Bill Cosby is in such poor health that he “will not survive COVID-19,” and should be released from prison, a rep for the comedian said in a statement Saturday night.
The statement said Cosby is now “100% blind,” has high blood pressure, and needed two major surgeries last year.
“Bill Cosby was forced to have two major surgeries in-order to sustain his life (prevent him from having a stroke and/or heart attack),” the statement said. “During a visit to the infirmary at SCI-Phoenix for high blood pressure issues, Mr. Cosby was informed that the carotid arteries on the right and left side of his neck had 90% blockage due to plaque build-up … Those surgeries were done separately and they were successful. Mr. Cosby now takes medication for high blood pressure and he is 100% blind from glaucoma.”
Cosby’s rep also noted that COVID-19 disproportionately affects African Americans, and called on Pennsylvania Gov. Tom Wolf to intervene on Cosby’s behalf.
“Covid-19 has been deadly to more Blacks and people of color than any other race; and Covid-19 is deadly to those individuals that are in an environment which prevents any form of Social Distancing (Prisons, Schools, Nursing Homes, etc…),” the statement said. “Mr. Cosby was not given a life sentence nor a death sentence, so we are requesting that Gov. Wolf use his gubernatorial powers to show compassion to another human being, Bill Cosby.”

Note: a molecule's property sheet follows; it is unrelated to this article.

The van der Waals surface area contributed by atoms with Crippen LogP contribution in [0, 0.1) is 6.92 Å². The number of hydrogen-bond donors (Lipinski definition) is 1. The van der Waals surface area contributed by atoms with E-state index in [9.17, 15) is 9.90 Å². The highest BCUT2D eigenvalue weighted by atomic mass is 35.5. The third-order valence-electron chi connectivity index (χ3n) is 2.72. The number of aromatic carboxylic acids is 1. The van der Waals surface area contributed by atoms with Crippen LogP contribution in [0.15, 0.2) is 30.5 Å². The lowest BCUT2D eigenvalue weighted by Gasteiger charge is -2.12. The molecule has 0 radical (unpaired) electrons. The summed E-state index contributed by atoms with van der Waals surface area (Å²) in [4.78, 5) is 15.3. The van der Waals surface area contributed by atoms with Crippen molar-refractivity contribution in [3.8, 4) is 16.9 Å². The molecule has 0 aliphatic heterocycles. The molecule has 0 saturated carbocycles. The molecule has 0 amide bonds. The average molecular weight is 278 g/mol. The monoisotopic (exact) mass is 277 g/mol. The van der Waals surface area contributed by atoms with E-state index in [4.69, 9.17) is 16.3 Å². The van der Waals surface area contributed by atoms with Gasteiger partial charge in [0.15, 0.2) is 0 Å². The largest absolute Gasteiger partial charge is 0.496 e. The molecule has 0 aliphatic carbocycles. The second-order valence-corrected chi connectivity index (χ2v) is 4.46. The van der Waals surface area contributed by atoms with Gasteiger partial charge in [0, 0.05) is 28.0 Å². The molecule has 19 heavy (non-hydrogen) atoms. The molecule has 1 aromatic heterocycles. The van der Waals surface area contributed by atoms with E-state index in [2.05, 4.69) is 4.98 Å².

Cosby’s latest plea for early release was immediately rejected by the Pennsylvania Department of Corrections. “Inmate Cosby is not eligible for a reprieve by the governor” because of his sex offender status, the department said Saturday.
The Cosby Show star was convicted in 2018, and is serving three to 10 years in a Pennsylvania state prison for drugging and sexually assaulting a former Temple University employee at his home in 2004.
The Pennsylvania corrections system says on its website that it is has “begun reducing the population where they can” to better manage the COVID-19 crisis. Other measures include quarantining inmates.
“Inmates will be fed in their cells, and they will be afforded out-of-cell time for video visits, phone calls, access to the law library, as well as being provided with in-cell programming,” the DOC said.